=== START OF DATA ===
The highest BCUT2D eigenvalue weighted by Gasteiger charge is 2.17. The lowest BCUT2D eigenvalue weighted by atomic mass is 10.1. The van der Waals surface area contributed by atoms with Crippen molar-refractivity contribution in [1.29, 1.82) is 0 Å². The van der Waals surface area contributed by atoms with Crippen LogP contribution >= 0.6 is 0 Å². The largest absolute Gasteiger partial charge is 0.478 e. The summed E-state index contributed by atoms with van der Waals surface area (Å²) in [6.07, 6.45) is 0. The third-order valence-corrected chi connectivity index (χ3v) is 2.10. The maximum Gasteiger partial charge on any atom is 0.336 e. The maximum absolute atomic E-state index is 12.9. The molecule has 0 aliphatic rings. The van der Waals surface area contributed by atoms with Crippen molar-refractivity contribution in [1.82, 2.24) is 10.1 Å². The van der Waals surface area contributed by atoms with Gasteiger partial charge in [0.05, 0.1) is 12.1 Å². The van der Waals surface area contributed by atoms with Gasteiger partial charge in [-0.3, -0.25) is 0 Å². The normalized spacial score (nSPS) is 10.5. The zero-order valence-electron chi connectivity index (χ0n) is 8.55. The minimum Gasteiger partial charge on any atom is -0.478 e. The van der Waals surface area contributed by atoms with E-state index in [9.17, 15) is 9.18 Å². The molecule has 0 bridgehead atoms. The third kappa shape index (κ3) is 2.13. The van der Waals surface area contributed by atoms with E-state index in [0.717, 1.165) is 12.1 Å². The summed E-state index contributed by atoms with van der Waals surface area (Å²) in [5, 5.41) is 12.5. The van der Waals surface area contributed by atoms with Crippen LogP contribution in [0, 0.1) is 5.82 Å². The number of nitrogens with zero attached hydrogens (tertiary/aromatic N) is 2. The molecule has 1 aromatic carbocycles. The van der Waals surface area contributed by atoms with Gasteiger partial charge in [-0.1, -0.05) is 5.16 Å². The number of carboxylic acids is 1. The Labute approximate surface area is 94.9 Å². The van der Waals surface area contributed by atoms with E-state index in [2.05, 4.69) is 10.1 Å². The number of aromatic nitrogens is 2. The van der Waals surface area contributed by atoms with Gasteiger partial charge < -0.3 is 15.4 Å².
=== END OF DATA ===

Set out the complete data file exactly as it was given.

The highest BCUT2D eigenvalue weighted by Gasteiger charge is 2.17. The lowest BCUT2D eigenvalue weighted by atomic mass is 10.1. The van der Waals surface area contributed by atoms with Crippen molar-refractivity contribution in [1.29, 1.82) is 0 Å². The van der Waals surface area contributed by atoms with Crippen LogP contribution >= 0.6 is 0 Å². The largest absolute Gasteiger partial charge is 0.478 e. The summed E-state index contributed by atoms with van der Waals surface area (Å²) in [6.07, 6.45) is 0. The third-order valence-corrected chi connectivity index (χ3v) is 2.10. The maximum Gasteiger partial charge on any atom is 0.336 e. The maximum absolute atomic E-state index is 12.9. The molecule has 0 aliphatic rings. The van der Waals surface area contributed by atoms with Crippen molar-refractivity contribution in [1.82, 2.24) is 10.1 Å². The van der Waals surface area contributed by atoms with Gasteiger partial charge in [0.05, 0.1) is 12.1 Å². The van der Waals surface area contributed by atoms with Gasteiger partial charge in [-0.3, -0.25) is 0 Å². The normalized spacial score (nSPS) is 10.5. The zero-order valence-electron chi connectivity index (χ0n) is 8.55. The minimum Gasteiger partial charge on any atom is -0.478 e. The van der Waals surface area contributed by atoms with E-state index in [9.17, 15) is 9.18 Å². The molecule has 0 bridgehead atoms. The third kappa shape index (κ3) is 2.13. The van der Waals surface area contributed by atoms with E-state index in [0.717, 1.165) is 12.1 Å². The summed E-state index contributed by atoms with van der Waals surface area (Å²) in [5, 5.41) is 12.5. The van der Waals surface area contributed by atoms with Crippen LogP contribution in [0, 0.1) is 5.82 Å². The number of nitrogens with zero attached hydrogens (tertiary/aromatic N) is 2. The molecule has 1 aromatic carbocycles. The van der Waals surface area contributed by atoms with Gasteiger partial charge in [-0.1, -0.05) is 5.16 Å². The number of carboxylic acids is 1. The Labute approximate surface area is 94.9 Å². The van der Waals surface area contributed by atoms with E-state index in [2.05, 4.69) is 10.1 Å². The number of aromatic nitrogens is 2. The van der Waals surface area contributed by atoms with Gasteiger partial charge < -0.3 is 15.4 Å².